Germany legalizes Cannabis use

Germany legalizes Cannabis use

Germany’s parliament voted to make cannabis legal for some recreational use, a decision that came despite concerns from some politicians and medical experts.

Under the new rules, adults can have small amounts of cannabis for personal use, but it’s still illegal for those under 18.

A majority of German lawmakers, 407 to be exact, supported this change in legislation, while 226 voted against it, and four abstained. This decision comes after a heated national discussion on the advantages and disadvantages of making access to cannabis easier.

With this move, Germany becomes the third European country, following Malta and Luxembourg, to legalize recreational cannabis, taking it off the list of prohibited substances.

While the Netherlands technically bans drug possession, some areas allow cannabis to be sold in designated places known as coffee shops, operating under a policy of tolerance.

In countries like Australia and the United States, rules regarding cannabis vary from place to place.

According to the new law proposed by the ruling coalition in Germany, adults will be allowed to grow up to three cannabis plants for personal use. They can also have up to 50g at home and 25g in public starting from April 1.

Starting July 1, cannabis will also be available in licensed non-profit clubs with a membership limit of 500, all of whom must be adults. Only members of these clubs will be permitted to consume cannabis produced by the club.

The Health Minister of Germany, Karl Lauterbach, stated that the aim of this law is to combat the black market, reduce drug-related crimes, and decrease the number of users.

It’s important to note that the new law maintains the illegality of cannabis for minors and imposes strict regulations on young adults. Additionally, consuming cannabis near schools and playgrounds will also be illegal.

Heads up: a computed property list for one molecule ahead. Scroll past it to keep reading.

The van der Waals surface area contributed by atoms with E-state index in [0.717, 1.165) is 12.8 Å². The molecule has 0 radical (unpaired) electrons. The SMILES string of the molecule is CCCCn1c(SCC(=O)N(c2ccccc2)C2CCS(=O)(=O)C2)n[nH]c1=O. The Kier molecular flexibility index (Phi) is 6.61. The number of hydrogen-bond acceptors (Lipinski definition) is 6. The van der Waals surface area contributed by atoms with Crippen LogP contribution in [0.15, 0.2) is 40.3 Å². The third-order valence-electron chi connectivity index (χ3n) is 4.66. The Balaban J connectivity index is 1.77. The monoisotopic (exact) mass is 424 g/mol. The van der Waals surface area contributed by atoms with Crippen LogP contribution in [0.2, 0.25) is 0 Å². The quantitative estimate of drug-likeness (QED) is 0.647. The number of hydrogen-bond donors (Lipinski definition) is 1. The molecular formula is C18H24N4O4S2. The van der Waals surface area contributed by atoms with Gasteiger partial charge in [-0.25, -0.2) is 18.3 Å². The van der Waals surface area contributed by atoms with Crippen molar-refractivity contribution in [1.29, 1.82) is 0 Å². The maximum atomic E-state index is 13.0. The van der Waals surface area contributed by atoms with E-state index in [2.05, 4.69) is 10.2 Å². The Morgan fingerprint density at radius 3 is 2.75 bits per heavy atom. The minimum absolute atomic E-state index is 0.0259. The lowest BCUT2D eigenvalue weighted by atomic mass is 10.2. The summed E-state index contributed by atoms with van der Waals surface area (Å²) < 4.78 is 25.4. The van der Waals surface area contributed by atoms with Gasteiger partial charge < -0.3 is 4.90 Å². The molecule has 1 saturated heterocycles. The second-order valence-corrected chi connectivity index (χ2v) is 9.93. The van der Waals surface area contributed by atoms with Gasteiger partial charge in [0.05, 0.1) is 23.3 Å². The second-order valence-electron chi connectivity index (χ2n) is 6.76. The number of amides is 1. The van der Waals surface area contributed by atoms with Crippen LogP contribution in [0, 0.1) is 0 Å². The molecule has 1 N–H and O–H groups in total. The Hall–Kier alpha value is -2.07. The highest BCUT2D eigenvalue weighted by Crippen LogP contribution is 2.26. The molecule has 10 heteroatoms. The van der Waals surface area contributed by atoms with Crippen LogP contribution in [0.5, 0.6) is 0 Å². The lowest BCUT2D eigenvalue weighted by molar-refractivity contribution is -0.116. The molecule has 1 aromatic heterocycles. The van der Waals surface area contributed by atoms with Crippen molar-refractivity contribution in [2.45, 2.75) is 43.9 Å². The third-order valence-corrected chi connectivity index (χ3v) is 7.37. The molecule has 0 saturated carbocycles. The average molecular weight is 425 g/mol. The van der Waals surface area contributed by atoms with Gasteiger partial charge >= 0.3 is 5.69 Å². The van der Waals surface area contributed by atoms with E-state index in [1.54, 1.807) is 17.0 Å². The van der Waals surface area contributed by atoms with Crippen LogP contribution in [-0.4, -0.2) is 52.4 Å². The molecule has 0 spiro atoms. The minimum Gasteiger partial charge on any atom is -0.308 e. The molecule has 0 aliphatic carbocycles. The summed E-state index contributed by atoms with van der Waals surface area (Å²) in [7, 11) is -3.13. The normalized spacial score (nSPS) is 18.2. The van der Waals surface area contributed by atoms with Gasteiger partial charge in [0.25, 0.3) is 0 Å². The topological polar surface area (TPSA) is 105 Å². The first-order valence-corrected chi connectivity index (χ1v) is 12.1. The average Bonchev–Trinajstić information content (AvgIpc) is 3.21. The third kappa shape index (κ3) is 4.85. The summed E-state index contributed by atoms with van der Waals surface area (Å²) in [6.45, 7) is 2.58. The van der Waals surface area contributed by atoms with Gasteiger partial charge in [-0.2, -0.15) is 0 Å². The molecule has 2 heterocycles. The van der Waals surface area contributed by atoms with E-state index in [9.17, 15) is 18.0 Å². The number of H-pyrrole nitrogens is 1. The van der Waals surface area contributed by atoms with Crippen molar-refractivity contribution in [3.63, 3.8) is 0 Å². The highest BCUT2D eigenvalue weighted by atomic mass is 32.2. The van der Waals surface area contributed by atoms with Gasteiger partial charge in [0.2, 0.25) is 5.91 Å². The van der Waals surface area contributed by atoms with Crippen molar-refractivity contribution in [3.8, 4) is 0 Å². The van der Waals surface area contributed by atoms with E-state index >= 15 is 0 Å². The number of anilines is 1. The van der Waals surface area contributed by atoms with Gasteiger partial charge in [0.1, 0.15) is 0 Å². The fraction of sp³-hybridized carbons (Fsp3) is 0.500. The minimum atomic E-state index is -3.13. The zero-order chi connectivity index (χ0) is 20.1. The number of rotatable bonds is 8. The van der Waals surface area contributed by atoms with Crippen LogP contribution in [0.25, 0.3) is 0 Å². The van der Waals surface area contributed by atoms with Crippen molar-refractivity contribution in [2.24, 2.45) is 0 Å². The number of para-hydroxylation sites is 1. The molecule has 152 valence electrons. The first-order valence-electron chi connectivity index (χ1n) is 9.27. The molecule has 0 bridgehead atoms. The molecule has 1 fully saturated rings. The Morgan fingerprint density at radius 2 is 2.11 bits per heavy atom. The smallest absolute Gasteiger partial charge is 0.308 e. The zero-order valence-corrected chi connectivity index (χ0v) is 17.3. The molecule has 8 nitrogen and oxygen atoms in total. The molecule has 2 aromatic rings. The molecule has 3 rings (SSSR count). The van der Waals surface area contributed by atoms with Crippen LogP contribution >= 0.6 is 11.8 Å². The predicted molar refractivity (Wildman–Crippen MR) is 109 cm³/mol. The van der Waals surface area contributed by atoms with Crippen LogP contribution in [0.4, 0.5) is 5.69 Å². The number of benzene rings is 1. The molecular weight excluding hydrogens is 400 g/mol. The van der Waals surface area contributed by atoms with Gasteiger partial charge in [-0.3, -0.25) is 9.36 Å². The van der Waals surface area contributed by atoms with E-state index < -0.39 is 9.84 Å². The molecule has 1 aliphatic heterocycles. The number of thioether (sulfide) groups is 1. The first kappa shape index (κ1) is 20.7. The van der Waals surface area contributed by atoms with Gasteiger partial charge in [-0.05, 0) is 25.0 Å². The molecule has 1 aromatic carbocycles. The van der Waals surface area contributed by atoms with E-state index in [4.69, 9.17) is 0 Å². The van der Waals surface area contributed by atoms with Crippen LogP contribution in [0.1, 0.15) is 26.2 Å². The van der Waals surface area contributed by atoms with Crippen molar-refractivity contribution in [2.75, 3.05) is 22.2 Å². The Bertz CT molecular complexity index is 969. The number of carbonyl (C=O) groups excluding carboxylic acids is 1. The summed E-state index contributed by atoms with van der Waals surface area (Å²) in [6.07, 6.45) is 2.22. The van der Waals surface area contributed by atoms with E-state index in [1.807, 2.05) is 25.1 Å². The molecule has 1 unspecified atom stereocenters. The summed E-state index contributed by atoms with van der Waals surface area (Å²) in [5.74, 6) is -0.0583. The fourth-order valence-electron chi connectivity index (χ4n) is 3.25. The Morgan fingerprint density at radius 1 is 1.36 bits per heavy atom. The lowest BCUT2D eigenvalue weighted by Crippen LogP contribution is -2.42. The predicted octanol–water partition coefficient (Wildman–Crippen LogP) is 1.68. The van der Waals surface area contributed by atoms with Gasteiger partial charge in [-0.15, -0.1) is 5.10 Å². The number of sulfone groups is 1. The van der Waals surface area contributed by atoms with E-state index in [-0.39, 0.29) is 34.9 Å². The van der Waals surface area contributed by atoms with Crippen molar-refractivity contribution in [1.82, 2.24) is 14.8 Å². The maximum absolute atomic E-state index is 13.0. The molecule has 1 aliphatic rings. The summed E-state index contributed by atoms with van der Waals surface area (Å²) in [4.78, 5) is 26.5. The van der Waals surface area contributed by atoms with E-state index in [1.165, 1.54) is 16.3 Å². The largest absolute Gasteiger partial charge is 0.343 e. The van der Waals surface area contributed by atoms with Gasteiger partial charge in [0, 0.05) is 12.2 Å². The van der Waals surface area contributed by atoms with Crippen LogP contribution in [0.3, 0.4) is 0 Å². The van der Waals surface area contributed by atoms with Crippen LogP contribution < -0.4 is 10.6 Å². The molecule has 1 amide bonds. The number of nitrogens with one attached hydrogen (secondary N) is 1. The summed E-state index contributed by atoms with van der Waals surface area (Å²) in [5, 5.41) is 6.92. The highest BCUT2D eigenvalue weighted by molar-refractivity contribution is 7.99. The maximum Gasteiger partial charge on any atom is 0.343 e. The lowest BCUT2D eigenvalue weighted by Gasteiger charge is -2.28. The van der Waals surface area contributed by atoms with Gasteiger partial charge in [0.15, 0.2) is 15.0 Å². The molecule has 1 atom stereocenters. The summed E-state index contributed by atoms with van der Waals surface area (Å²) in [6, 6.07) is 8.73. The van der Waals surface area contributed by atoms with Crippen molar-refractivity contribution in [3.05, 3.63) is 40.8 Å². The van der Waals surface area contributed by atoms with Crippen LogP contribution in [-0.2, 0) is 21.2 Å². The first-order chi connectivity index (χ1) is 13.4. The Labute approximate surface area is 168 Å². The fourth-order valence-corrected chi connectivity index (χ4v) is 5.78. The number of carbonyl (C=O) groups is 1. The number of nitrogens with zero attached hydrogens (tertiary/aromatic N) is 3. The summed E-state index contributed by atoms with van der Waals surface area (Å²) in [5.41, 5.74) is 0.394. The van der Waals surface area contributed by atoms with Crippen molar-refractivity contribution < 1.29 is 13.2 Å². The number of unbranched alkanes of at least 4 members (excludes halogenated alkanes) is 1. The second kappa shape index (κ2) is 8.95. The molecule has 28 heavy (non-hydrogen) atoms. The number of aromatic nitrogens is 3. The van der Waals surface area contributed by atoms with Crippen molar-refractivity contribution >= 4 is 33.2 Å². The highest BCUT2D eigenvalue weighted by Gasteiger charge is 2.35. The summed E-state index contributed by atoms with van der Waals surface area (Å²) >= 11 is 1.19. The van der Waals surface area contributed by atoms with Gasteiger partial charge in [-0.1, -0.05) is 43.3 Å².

Lauterbach emphasized that the main goal of the law is to protect children and youth. He stated, “Legalizing cannabis consumption doesn’t mean it’s not risky or harmful.”

The Christian Democratic Union (CDU), Germany’s largest opposition party, opposed this legislation. CDU lawmaker Tino Sorge criticized the coalition, accusing them of acting like “state drug dealers” instead of prioritizing the protection of children and young people.

The German Medical Associations (GMA) also voiced strong opposition to the legalization of cannabis. GMA President Klaus Reinhardt argued that legalizing cannabis would lead to increased consumption and downplay the associated risks, including addiction and developmental harm. He emphasized that Germany does not need cannabis legalization.

With two decades of dedicated experience, Nuggs is a seasoned cannabis writer and grower. His journey has been a harmonious blend of nurturing cannabis from seed to harvest and crafting insightful content. A true expert, they've honed strain-specific knowledge, cultivation techniques, and industry insights. His passion shines through enlightening articles and thriving gardens, making them a respected figure in both the growing and writing facets of the cannabis world.

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